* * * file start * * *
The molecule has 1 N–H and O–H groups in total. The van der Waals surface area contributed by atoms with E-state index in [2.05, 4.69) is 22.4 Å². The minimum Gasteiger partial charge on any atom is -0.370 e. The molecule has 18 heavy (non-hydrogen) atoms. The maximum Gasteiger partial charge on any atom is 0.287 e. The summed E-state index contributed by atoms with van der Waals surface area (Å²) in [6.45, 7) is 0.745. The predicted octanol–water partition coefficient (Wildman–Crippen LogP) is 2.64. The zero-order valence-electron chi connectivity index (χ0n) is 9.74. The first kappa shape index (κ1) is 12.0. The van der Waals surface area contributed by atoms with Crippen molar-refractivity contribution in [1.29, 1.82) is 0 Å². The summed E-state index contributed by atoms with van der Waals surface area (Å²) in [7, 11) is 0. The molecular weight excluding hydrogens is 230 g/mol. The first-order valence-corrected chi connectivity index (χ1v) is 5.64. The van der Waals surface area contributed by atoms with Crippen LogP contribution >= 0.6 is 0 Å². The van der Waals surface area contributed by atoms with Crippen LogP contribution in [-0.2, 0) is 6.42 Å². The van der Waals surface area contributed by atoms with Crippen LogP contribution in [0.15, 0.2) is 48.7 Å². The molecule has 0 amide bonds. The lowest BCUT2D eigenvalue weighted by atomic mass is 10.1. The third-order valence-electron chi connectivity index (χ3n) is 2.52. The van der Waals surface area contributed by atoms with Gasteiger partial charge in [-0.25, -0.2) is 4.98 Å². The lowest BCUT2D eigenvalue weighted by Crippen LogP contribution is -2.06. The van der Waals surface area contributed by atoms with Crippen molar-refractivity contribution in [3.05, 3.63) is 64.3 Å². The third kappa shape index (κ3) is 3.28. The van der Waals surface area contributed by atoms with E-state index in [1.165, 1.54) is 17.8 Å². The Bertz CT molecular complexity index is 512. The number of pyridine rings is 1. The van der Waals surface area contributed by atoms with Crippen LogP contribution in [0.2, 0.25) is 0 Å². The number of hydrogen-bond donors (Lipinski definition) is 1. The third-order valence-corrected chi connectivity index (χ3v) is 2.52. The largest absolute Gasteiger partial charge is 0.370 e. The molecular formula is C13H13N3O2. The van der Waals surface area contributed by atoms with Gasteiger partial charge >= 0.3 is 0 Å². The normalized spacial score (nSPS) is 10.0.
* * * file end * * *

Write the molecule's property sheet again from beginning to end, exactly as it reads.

The molecule has 1 N–H and O–H groups in total. The van der Waals surface area contributed by atoms with E-state index in [2.05, 4.69) is 22.4 Å². The minimum Gasteiger partial charge on any atom is -0.370 e. The molecule has 18 heavy (non-hydrogen) atoms. The maximum Gasteiger partial charge on any atom is 0.287 e. The summed E-state index contributed by atoms with van der Waals surface area (Å²) in [6.45, 7) is 0.745. The predicted octanol–water partition coefficient (Wildman–Crippen LogP) is 2.64. The zero-order valence-electron chi connectivity index (χ0n) is 9.74. The first kappa shape index (κ1) is 12.0. The van der Waals surface area contributed by atoms with Crippen molar-refractivity contribution in [1.29, 1.82) is 0 Å². The summed E-state index contributed by atoms with van der Waals surface area (Å²) in [7, 11) is 0. The molecular weight excluding hydrogens is 230 g/mol. The first-order valence-corrected chi connectivity index (χ1v) is 5.64. The van der Waals surface area contributed by atoms with Crippen LogP contribution >= 0.6 is 0 Å². The van der Waals surface area contributed by atoms with Crippen LogP contribution in [-0.2, 0) is 6.42 Å². The van der Waals surface area contributed by atoms with Crippen LogP contribution in [0.15, 0.2) is 48.7 Å². The molecule has 0 amide bonds. The lowest BCUT2D eigenvalue weighted by atomic mass is 10.1. The third-order valence-electron chi connectivity index (χ3n) is 2.52. The van der Waals surface area contributed by atoms with Gasteiger partial charge in [-0.25, -0.2) is 4.98 Å². The lowest BCUT2D eigenvalue weighted by Crippen LogP contribution is -2.06. The van der Waals surface area contributed by atoms with Crippen molar-refractivity contribution in [3.05, 3.63) is 64.3 Å². The third kappa shape index (κ3) is 3.28. The van der Waals surface area contributed by atoms with E-state index in [1.165, 1.54) is 17.8 Å². The Bertz CT molecular complexity index is 512. The number of pyridine rings is 1. The van der Waals surface area contributed by atoms with Crippen LogP contribution in [0.2, 0.25) is 0 Å². The number of hydrogen-bond donors (Lipinski definition) is 1. The third-order valence-corrected chi connectivity index (χ3v) is 2.52. The largest absolute Gasteiger partial charge is 0.370 e. The molecular formula is C13H13N3O2. The van der Waals surface area contributed by atoms with Gasteiger partial charge >= 0.3 is 0 Å². The normalized spacial score (nSPS) is 10.0.